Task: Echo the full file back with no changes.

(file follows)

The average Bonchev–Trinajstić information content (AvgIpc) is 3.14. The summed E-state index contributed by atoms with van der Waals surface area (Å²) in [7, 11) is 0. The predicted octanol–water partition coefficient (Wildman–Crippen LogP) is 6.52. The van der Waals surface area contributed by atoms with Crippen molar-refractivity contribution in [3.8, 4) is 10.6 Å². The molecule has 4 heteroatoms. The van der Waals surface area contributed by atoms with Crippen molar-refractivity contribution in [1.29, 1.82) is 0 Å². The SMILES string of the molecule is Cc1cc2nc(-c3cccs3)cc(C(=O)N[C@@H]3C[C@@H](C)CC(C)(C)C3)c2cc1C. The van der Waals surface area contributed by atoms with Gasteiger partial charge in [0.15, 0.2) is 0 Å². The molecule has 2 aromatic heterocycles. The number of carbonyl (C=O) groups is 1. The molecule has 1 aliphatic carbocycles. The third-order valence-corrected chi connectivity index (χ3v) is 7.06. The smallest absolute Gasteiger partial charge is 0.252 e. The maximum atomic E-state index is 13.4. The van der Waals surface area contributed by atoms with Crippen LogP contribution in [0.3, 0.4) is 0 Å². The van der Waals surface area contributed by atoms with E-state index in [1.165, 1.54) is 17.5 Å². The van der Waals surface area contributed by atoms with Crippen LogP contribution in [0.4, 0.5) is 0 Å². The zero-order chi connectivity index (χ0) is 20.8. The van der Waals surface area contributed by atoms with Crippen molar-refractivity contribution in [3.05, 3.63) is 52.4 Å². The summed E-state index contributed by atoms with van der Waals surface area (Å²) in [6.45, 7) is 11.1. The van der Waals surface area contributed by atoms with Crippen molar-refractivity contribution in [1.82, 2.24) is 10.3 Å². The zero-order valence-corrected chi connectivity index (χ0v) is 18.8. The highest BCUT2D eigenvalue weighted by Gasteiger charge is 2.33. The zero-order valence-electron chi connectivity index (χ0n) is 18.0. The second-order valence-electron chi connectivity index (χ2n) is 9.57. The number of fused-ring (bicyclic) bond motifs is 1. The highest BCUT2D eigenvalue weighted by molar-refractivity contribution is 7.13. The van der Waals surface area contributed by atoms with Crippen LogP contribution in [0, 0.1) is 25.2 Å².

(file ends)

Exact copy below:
The average Bonchev–Trinajstić information content (AvgIpc) is 3.14. The summed E-state index contributed by atoms with van der Waals surface area (Å²) in [7, 11) is 0. The predicted octanol–water partition coefficient (Wildman–Crippen LogP) is 6.52. The van der Waals surface area contributed by atoms with Crippen molar-refractivity contribution in [3.8, 4) is 10.6 Å². The molecule has 4 heteroatoms. The van der Waals surface area contributed by atoms with Crippen molar-refractivity contribution in [1.29, 1.82) is 0 Å². The SMILES string of the molecule is Cc1cc2nc(-c3cccs3)cc(C(=O)N[C@@H]3C[C@@H](C)CC(C)(C)C3)c2cc1C. The van der Waals surface area contributed by atoms with Gasteiger partial charge in [0.15, 0.2) is 0 Å². The molecule has 2 aromatic heterocycles. The number of carbonyl (C=O) groups is 1. The molecule has 1 aliphatic carbocycles. The third-order valence-corrected chi connectivity index (χ3v) is 7.06. The smallest absolute Gasteiger partial charge is 0.252 e. The maximum atomic E-state index is 13.4. The van der Waals surface area contributed by atoms with Crippen LogP contribution in [0.3, 0.4) is 0 Å². The van der Waals surface area contributed by atoms with E-state index in [1.165, 1.54) is 17.5 Å². The van der Waals surface area contributed by atoms with Crippen LogP contribution in [0.4, 0.5) is 0 Å². The zero-order chi connectivity index (χ0) is 20.8. The van der Waals surface area contributed by atoms with Crippen molar-refractivity contribution in [3.05, 3.63) is 52.4 Å². The summed E-state index contributed by atoms with van der Waals surface area (Å²) in [6.45, 7) is 11.1. The van der Waals surface area contributed by atoms with Crippen molar-refractivity contribution in [1.82, 2.24) is 10.3 Å². The zero-order valence-corrected chi connectivity index (χ0v) is 18.8. The highest BCUT2D eigenvalue weighted by Gasteiger charge is 2.33. The zero-order valence-electron chi connectivity index (χ0n) is 18.0. The second-order valence-electron chi connectivity index (χ2n) is 9.57. The number of fused-ring (bicyclic) bond motifs is 1. The highest BCUT2D eigenvalue weighted by molar-refractivity contribution is 7.13. The van der Waals surface area contributed by atoms with Crippen LogP contribution in [0, 0.1) is 25.2 Å².